I think that officially makes me hard-core. Or crazy. Or both.
This morning, Tamsin and I woke up at 5am so that we could get to the race with time to use the port-a-potties. When we woke up, I was NOT feeling the race. It was a little chilly in her room, and I was questioning my sanity for waking up ridiculously early two weekends in a row, but Tamsin reminded me that we’d spent a lot of money on our race entries, and I got up and got moving, begrudgingly.
Apparently not everyone got up to run.
She lives about a mile from the start, so we jogged over slowly. I felt plenty warm by the time we got there, so I was glad we jogged.
[Moral of the morning: listen to Tamsin.]
Crappy photos brought to you by the street lamps and my iPhone.
I said goodbye to Tamsin and got into my corral with Tina, where we talked about how crazy we were for doing three half-marathons in a row and how we weren’t sure if we were going to go for time or just run.
As we started running, I started feeling a little cocky. “I’ve run a marathon. I ran a half last week. NO BIGGIE.”
Big mistake. A half-marathon is still a really freakin’ long distance. LIke, half of a marathon.
My cocky attitude also made me start out much faster than I should have. I was starting out around 9:05 miles. “I got this,” I kept thinking. And I did, for the first 3-4 miles. I felt a little sore around the edges, but hoped that I had built up strength from last week’s race that would get me through. I ate half of my Gu around 4.5–a little earlier than I usually start Gu-ing, but I was feeling hungry. As the race went uphill around mile 6 leaving Dupont Circle, I went downhill. That long, gradual hill, and the smaller rolling hills I’d encountered earlier in the course were starting to do me in.
Around mile 7, my stomach started feeling really rumbly, and I worried I might need a port-a-potty. I slowed down and eventually walked through the mile 8 water stop. At this point, I saw that a sub-2:00 half was definitely beyond my reach, and I decided to not run too hard and just enjoy the course. After living in D.C. for seven years, I was very familiar with about 90% of where the course went–around mile 3, where Caitlin and Emily were standing, was only a few blocks from my old apartment here!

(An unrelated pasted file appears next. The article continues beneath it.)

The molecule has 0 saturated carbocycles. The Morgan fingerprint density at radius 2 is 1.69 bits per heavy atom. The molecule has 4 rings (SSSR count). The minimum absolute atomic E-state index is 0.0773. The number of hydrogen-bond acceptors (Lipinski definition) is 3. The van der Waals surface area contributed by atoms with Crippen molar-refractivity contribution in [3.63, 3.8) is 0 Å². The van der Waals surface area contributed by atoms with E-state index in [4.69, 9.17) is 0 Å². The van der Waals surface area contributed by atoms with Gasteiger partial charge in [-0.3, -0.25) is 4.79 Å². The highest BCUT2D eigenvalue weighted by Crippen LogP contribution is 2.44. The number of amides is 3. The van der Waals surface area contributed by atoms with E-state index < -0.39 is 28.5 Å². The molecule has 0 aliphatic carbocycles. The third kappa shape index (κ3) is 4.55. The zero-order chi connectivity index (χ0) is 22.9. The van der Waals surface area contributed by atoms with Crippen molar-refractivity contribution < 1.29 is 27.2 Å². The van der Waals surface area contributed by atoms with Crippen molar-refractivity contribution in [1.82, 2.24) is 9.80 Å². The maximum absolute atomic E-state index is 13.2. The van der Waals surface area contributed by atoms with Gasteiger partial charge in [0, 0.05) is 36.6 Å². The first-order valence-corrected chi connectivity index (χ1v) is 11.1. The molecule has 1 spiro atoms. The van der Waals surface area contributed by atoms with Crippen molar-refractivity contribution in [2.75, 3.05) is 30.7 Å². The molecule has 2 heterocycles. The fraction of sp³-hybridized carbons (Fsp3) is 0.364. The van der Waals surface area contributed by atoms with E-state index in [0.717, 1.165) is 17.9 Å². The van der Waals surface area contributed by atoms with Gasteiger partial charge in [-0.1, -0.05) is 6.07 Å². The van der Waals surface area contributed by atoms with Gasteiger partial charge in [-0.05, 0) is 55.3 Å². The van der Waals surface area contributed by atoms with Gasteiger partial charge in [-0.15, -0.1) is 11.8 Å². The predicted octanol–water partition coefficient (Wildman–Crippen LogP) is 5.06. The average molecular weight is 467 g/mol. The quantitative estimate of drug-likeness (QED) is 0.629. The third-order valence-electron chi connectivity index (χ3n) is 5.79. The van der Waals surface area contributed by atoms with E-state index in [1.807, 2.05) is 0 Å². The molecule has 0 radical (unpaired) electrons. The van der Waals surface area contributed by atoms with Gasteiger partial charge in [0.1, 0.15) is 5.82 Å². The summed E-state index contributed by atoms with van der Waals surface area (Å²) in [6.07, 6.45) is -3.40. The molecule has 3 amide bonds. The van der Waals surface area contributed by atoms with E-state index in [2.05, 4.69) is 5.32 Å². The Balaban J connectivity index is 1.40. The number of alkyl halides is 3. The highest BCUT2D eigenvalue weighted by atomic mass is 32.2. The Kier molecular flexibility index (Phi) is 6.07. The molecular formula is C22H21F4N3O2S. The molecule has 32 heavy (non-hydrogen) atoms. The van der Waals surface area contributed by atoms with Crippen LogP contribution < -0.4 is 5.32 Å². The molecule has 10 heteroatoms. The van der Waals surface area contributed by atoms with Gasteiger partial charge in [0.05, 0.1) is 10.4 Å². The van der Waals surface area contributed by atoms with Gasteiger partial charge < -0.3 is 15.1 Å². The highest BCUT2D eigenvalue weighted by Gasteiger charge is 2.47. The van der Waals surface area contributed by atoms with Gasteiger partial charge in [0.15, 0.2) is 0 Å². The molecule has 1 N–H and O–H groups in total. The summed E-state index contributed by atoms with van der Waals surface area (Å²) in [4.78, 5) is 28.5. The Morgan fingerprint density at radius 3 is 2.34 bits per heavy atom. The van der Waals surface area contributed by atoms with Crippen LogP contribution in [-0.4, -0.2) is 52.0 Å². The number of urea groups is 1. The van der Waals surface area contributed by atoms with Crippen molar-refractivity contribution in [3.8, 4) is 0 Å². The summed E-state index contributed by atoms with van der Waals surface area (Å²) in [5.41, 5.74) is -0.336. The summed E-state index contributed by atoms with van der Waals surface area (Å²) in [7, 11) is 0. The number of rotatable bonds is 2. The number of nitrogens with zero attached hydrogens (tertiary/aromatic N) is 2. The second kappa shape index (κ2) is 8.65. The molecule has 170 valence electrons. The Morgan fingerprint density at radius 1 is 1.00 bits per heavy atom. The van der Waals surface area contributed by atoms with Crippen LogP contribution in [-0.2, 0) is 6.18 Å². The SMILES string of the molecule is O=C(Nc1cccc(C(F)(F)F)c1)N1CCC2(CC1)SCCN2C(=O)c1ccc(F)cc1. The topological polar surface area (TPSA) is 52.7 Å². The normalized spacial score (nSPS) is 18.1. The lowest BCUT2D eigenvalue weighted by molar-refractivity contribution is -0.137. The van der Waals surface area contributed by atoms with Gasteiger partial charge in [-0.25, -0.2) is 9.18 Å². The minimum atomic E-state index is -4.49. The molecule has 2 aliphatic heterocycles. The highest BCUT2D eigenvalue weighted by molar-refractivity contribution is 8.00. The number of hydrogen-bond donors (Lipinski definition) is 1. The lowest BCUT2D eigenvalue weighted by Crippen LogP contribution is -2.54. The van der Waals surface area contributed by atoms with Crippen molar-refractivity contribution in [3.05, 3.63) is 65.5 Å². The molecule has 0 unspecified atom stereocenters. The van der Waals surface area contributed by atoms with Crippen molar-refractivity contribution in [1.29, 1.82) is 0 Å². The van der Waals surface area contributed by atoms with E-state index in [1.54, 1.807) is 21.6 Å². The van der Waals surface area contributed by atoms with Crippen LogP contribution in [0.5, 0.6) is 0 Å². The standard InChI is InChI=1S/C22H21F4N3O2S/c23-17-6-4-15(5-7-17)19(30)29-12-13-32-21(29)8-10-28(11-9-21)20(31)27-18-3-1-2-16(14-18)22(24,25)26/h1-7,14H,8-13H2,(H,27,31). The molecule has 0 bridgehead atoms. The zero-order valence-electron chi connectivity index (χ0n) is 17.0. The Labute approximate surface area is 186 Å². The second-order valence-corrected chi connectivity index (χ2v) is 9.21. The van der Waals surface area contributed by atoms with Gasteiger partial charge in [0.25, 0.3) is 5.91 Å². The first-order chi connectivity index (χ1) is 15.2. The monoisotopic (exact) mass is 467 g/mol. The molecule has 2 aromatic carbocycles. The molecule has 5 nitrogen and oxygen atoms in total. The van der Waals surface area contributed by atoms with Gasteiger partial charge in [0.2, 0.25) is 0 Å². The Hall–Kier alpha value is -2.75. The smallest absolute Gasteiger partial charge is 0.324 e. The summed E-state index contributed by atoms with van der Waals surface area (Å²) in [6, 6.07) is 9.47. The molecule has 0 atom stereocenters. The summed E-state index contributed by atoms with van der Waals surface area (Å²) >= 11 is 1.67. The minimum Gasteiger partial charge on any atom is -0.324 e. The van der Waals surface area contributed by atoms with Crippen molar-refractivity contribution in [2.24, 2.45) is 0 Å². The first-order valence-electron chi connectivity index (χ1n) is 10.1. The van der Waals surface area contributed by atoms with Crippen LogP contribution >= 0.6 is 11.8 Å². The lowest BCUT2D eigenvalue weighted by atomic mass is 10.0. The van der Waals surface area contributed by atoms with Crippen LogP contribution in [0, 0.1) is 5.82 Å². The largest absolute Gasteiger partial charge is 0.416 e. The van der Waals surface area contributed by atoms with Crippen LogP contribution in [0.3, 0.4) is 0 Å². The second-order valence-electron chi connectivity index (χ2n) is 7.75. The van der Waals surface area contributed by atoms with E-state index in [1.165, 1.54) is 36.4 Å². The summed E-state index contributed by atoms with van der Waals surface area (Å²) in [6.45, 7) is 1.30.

I chugged along from miles 8-10ish, until I saw Becky!!! She was doing the full, and I was so excited to see her. We ran together for about a mile or a mile and a half. We eventually split up when she stopped at a water stop.
My Garmin lost signal as we ran under a few overpasses, and so I wasn’t sure how accurate it was. There were very few mile markers, so I just decided to trust my watch. I usually pick up my pace dramatically around mile 12, but I just didn’t have it in me yesterday and waited until mile 12.75 to do so. Good thing, because the course was long. My Garmin said 13.33 miles when I was done–and I don’t think I did that much weaving in and out of people. My official time ended up being 2:05:11. Not a PR, but still pretty damn good having PR-ed last week.
I realized how well-organized NYRR races are at this race. The first two miles were incredibly tight and it was hard to pass anyone. I had my Camelbak, so I didn’t have to stop at water stops, but around mile 8, I decided I needed an energy drink, and I tried to stop for the red Powerade (which, ew?), but there was only one table left of the Powerade–and I’m not that slow. Also, the mile markers were few and far between, and there were certainly no signs in the last mile counting down the increments of the last mile. Once I crossed the finish line, we ground to a dead stop, instead of walking through to get our medals and post-race food. Also, NYRR races post results almost immediately–yesterday’s results weren’t posted until late afternoon.
After the race, I went to Tunnicliff’s, which I was positive I’d been to before, but I didn’t remember once I walked in. (Which doesn’t mean I haven’t been there ;)) I had two wonderful Goose Island Honkers Ales and two eggs, bacon, toast and home fries.
Me, Tina, and her friends.
Running races in D.C. (I also ran the Army Ten-Miler in 2009, just a few months after I started running) makes me feel like I’ve come full circle. When I used to live here, I was the antithesis of active. Yesterday, we went into a Dunkin’ Donuts near Eastern Market and I told Tina how I used to drive to that one, despite the Chinatown Dunkin’ Donuts only being three blocks from me. The race course yesterday took us through Adams Morgan (a place I certainly had seen very little of sober) and Dupont Circle, and it brought back hazy memories of bars in those areas.
D.C. also reminds me of how passively I lived my life then. I wasn’t very happy living here, but it took me a long time to do anything about it. I can’t blame it on the city, but getting out of here and getting a fresh start was certainly the right thing for me to do. I look at that picture above and see genuine happiness in my eyes and smile, rather than the slightly empty, forced smiles from when I lived here. I would never move back here, but I do really appreciate this city when I’m here, and wished I hadn’t taken it for granted when I did live here.
But I’m definitely a New Yorker. The competition in NYC can get tough, but it keeps me going and keeps pushing me to be the best me I can be.